Overall, in terms of operating our business more sustainably, in addition to reducing our energy consumption, we are focused on the following:   

Carbon emissions:  We have committed to the Science Based Targets initiative (SBTi) and will set GHG reduction targets. We apply the GHG Protocol Corporate Standard to calculate carbon emissions and our Scope 1 & 2 emissions are verified annually by Carbon Trust. 

Ensuring sustainability of our offices: Our real estate team factor in environmental considerations when selecting new locations for offices and planning building modifications. We’ve consolidated office locations to align with new working styles and business needs.   

Access to clinical trials 

Decentralised and hybrid clinical trials based on digital technologies and remote patient management continue to gain traction, bringing a range of benefits to patients, sites and sponsors. DCTs are delivering benefits for sponsors in a number of ways – delivering quality data quicker to reducing time to market, achieving higher levels of compliance, increasing diversity of patients participating in trials, and importantly, increasing patient retention.  

Encouragingly, there has been significant progress in decentralised and hybrid clinical trials in the last few years, with the global Covid-19 pandemic serving as a catalyst that brought major shifts in how we approach the execution of clinical trials. Although the recent uptake has been considerable, decentralised clinical trial components have been successfully implemented and ongoing for quite some time, and we have seen different phases and scales of adoption across the board. More organisations are rolling out pilot programs, implementing hybrid trials more extensively and overall delving deeper into decentralisation to explore the benefits it offers. However, a decentralised clinical trial approach is not appropriate for all studies, therefore we expect there will be a need for the traditional trial model also into the future.  

At this point in the shift to decentralised studies, we are getting valuable real-world experience to drive continuous improvement. Sponsors now have a clearer view of critical success factors such as early planning to ensure optimal engagement with patients and sites, selecting the right in-home clinical services, wearables or sensors, and staying close to the patient throughout the study.   

Getting these essentials right can be transformative, as illustrated by CHIEF-HF, a decentralised study of canagliflozin in heart failure. It achieved around 98% protocol compliance, using electronic patient-reported outcomes (ePRO) and eDiary technologies. 

Through the execution of this trial, and indeed others, we have learned a number of lessons, including: 

  • Service options: Selection of these, such as in-home visits, should be closely managed. In order to do this, for each trial, a dedicated team at ICON, comprising subject-matter experts with long experience in the industry, traces the whole patient journey through the trial and makes recommendations on service elements, based on their own therapeutic expertise and parameters such as study outcomes.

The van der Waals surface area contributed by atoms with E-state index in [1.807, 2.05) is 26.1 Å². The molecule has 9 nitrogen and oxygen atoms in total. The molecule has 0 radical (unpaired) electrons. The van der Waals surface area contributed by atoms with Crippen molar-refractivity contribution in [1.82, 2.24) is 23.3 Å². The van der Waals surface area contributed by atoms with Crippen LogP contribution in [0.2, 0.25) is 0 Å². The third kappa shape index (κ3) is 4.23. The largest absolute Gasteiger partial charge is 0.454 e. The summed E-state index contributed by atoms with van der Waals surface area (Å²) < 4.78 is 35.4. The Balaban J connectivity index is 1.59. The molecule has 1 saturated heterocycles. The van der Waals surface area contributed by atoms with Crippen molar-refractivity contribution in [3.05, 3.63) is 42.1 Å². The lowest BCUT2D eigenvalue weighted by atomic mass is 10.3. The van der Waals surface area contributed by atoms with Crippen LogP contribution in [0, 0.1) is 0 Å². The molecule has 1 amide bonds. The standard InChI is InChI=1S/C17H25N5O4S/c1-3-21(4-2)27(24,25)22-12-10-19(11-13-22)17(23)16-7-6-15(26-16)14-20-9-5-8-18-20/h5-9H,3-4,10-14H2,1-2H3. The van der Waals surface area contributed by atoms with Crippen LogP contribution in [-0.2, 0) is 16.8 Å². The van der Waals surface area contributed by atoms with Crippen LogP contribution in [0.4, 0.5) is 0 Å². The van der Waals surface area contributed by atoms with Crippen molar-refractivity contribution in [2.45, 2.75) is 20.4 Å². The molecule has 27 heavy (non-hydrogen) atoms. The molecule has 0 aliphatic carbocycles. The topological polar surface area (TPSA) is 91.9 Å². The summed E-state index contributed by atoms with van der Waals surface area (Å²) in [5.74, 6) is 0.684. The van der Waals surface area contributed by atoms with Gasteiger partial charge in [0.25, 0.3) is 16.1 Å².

• Sight of patients in the home setting: By increasing touchpoints with trial participants, sponsors can make sure patients are filling out their eDiaries or generating ePROs on a scheduled basis. With a central team monitoring these inputs digitally behind the scenes, sponsors can identify and address any compliance issues sooner rather than later.  
  • Selecting the right devices: The sheer range of possibilities can make this challenging. ICON has a team dedicated to ensuring, for example, that the right device is selected, and that the patient is supported for compliance. Study objectives will feed into these considerations. Device selection also depends on the therapeutic area involved, study duration, endpoints, patient-burden assessments, and whether it involves passive monitoring or active assessment. Patient centricity and device useability are paramount, as are device characteristics such as battery life and connectivity. Sponsors also need to think about device validation, data transfer, storage and visualisation, and regulatory issues such as privacy and security.  
  • Defining core roles: It’s beneficial to define and maintain a focus on core roles, whether in the site team (e.g. clinical insights) or the concierge service (vendor management). CROs, for example, perform a range of different roles. Sometimes it may be difficult for sites to know who they should be talking to. Clarifying those roles clearly in advance also gives sites and physicians confidence that the team has experience in overseeing patients virtually, and that any issues arising from interactions between, for example, patients and concierge services, will be escalated and conveyed promptly to sites.  
  • The value of real-time support during the trial: Virtual coordination centres or concierge services are hugely important. These resources help with scheduling, welcoming patients, managing consent, responding to patient concerns and collecting reported events. They can also ease the transition to decentralisation for trial sites.  

These above elements are all important in ensuring the benefits that decentralised and hybrid trials can be fully realised by the sponsor.